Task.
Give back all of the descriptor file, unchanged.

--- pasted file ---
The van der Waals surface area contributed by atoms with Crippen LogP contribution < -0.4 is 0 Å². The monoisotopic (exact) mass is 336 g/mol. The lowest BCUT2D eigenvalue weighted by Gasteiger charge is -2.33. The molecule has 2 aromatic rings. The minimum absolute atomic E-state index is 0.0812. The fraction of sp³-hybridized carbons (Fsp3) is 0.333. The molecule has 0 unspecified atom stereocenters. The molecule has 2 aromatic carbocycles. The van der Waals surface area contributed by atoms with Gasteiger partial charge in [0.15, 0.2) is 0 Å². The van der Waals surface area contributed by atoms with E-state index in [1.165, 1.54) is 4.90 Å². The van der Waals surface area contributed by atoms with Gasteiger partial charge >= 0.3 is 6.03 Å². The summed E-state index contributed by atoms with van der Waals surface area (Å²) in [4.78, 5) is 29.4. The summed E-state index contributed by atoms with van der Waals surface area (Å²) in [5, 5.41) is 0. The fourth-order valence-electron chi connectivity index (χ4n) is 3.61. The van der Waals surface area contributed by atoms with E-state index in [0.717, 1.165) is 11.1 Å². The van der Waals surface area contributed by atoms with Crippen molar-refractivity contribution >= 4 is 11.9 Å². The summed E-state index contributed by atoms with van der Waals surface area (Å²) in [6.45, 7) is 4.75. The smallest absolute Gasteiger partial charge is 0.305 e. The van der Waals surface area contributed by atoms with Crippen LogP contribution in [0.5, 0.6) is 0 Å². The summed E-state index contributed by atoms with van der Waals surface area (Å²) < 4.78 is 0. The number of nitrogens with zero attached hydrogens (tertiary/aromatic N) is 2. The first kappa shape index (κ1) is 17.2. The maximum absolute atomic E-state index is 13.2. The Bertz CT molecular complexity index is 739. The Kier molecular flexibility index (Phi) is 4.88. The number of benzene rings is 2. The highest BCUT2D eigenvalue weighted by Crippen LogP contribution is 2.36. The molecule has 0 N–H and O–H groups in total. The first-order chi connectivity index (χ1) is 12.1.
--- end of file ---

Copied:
The van der Waals surface area contributed by atoms with Crippen LogP contribution < -0.4 is 0 Å². The monoisotopic (exact) mass is 336 g/mol. The lowest BCUT2D eigenvalue weighted by Gasteiger charge is -2.33. The molecule has 2 aromatic rings. The minimum absolute atomic E-state index is 0.0812. The fraction of sp³-hybridized carbons (Fsp3) is 0.333. The molecule has 0 unspecified atom stereocenters. The molecule has 2 aromatic carbocycles. The van der Waals surface area contributed by atoms with Gasteiger partial charge in [0.15, 0.2) is 0 Å². The van der Waals surface area contributed by atoms with E-state index in [1.165, 1.54) is 4.90 Å². The van der Waals surface area contributed by atoms with Gasteiger partial charge >= 0.3 is 6.03 Å². The summed E-state index contributed by atoms with van der Waals surface area (Å²) in [4.78, 5) is 29.4. The summed E-state index contributed by atoms with van der Waals surface area (Å²) in [5, 5.41) is 0. The fourth-order valence-electron chi connectivity index (χ4n) is 3.61. The van der Waals surface area contributed by atoms with E-state index in [0.717, 1.165) is 11.1 Å². The van der Waals surface area contributed by atoms with Crippen molar-refractivity contribution >= 4 is 11.9 Å². The summed E-state index contributed by atoms with van der Waals surface area (Å²) in [6.45, 7) is 4.75. The smallest absolute Gasteiger partial charge is 0.305 e. The van der Waals surface area contributed by atoms with Crippen LogP contribution in [0.5, 0.6) is 0 Å². The summed E-state index contributed by atoms with van der Waals surface area (Å²) < 4.78 is 0. The number of nitrogens with zero attached hydrogens (tertiary/aromatic N) is 2. The first kappa shape index (κ1) is 17.2. The maximum absolute atomic E-state index is 13.2. The Bertz CT molecular complexity index is 739. The Kier molecular flexibility index (Phi) is 4.88. The number of benzene rings is 2. The highest BCUT2D eigenvalue weighted by Crippen LogP contribution is 2.36. The molecule has 0 N–H and O–H groups in total. The first-order chi connectivity index (χ1) is 12.1.